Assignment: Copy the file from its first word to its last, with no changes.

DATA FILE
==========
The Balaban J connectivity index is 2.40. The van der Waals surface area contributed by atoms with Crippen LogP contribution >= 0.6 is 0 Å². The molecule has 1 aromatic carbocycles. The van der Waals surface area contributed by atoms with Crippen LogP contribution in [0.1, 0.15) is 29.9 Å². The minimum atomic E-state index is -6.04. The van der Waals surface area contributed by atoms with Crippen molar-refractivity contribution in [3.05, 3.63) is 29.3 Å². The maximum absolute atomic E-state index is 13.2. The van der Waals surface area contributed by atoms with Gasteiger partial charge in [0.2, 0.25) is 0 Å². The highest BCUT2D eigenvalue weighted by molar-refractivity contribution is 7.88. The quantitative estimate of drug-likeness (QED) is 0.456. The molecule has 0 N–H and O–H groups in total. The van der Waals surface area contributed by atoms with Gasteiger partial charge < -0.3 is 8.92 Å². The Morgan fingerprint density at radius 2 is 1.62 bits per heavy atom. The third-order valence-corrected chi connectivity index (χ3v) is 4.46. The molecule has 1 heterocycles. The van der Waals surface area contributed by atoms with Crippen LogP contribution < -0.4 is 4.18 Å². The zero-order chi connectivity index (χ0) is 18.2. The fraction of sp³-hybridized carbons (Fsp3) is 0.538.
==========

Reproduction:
The Balaban J connectivity index is 2.40. The van der Waals surface area contributed by atoms with Crippen LogP contribution >= 0.6 is 0 Å². The molecule has 1 aromatic carbocycles. The van der Waals surface area contributed by atoms with Crippen LogP contribution in [0.1, 0.15) is 29.9 Å². The minimum atomic E-state index is -6.04. The van der Waals surface area contributed by atoms with Crippen molar-refractivity contribution in [3.05, 3.63) is 29.3 Å². The maximum absolute atomic E-state index is 13.2. The van der Waals surface area contributed by atoms with Gasteiger partial charge in [0.2, 0.25) is 0 Å². The highest BCUT2D eigenvalue weighted by molar-refractivity contribution is 7.88. The quantitative estimate of drug-likeness (QED) is 0.456. The molecule has 0 N–H and O–H groups in total. The van der Waals surface area contributed by atoms with Gasteiger partial charge < -0.3 is 8.92 Å². The Morgan fingerprint density at radius 2 is 1.62 bits per heavy atom. The third-order valence-corrected chi connectivity index (χ3v) is 4.46. The molecule has 1 heterocycles. The van der Waals surface area contributed by atoms with Crippen LogP contribution < -0.4 is 4.18 Å². The zero-order chi connectivity index (χ0) is 18.2. The fraction of sp³-hybridized carbons (Fsp3) is 0.538.